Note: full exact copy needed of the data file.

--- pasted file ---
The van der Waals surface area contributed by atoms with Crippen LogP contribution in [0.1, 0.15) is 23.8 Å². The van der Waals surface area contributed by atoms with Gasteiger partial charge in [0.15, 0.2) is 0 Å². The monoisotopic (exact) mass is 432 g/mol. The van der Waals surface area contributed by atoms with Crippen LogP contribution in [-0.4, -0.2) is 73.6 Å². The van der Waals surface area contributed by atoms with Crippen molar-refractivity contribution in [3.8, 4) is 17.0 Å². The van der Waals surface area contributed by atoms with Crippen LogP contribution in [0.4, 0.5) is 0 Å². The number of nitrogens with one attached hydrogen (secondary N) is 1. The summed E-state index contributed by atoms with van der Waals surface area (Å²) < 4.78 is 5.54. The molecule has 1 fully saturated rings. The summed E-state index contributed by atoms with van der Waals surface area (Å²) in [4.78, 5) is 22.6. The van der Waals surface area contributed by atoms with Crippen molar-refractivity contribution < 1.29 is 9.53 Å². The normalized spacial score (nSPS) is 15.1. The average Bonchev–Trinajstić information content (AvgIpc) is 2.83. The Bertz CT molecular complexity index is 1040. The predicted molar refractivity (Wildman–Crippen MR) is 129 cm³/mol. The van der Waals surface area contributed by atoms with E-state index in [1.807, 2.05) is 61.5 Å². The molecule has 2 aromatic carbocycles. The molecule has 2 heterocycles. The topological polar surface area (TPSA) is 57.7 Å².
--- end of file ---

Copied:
The van der Waals surface area contributed by atoms with Crippen LogP contribution in [0.1, 0.15) is 23.8 Å². The van der Waals surface area contributed by atoms with Gasteiger partial charge in [0.15, 0.2) is 0 Å². The monoisotopic (exact) mass is 432 g/mol. The van der Waals surface area contributed by atoms with Crippen LogP contribution in [-0.4, -0.2) is 73.6 Å². The van der Waals surface area contributed by atoms with Crippen molar-refractivity contribution in [3.8, 4) is 17.0 Å². The van der Waals surface area contributed by atoms with Crippen LogP contribution in [0.4, 0.5) is 0 Å². The number of nitrogens with one attached hydrogen (secondary N) is 1. The summed E-state index contributed by atoms with van der Waals surface area (Å²) < 4.78 is 5.54. The molecule has 1 fully saturated rings. The summed E-state index contributed by atoms with van der Waals surface area (Å²) in [4.78, 5) is 22.6. The van der Waals surface area contributed by atoms with Crippen molar-refractivity contribution < 1.29 is 9.53 Å². The normalized spacial score (nSPS) is 15.1. The average Bonchev–Trinajstić information content (AvgIpc) is 2.83. The Bertz CT molecular complexity index is 1040. The predicted molar refractivity (Wildman–Crippen MR) is 129 cm³/mol. The van der Waals surface area contributed by atoms with E-state index in [1.807, 2.05) is 61.5 Å². The molecule has 2 aromatic carbocycles. The molecule has 2 heterocycles. The topological polar surface area (TPSA) is 57.7 Å².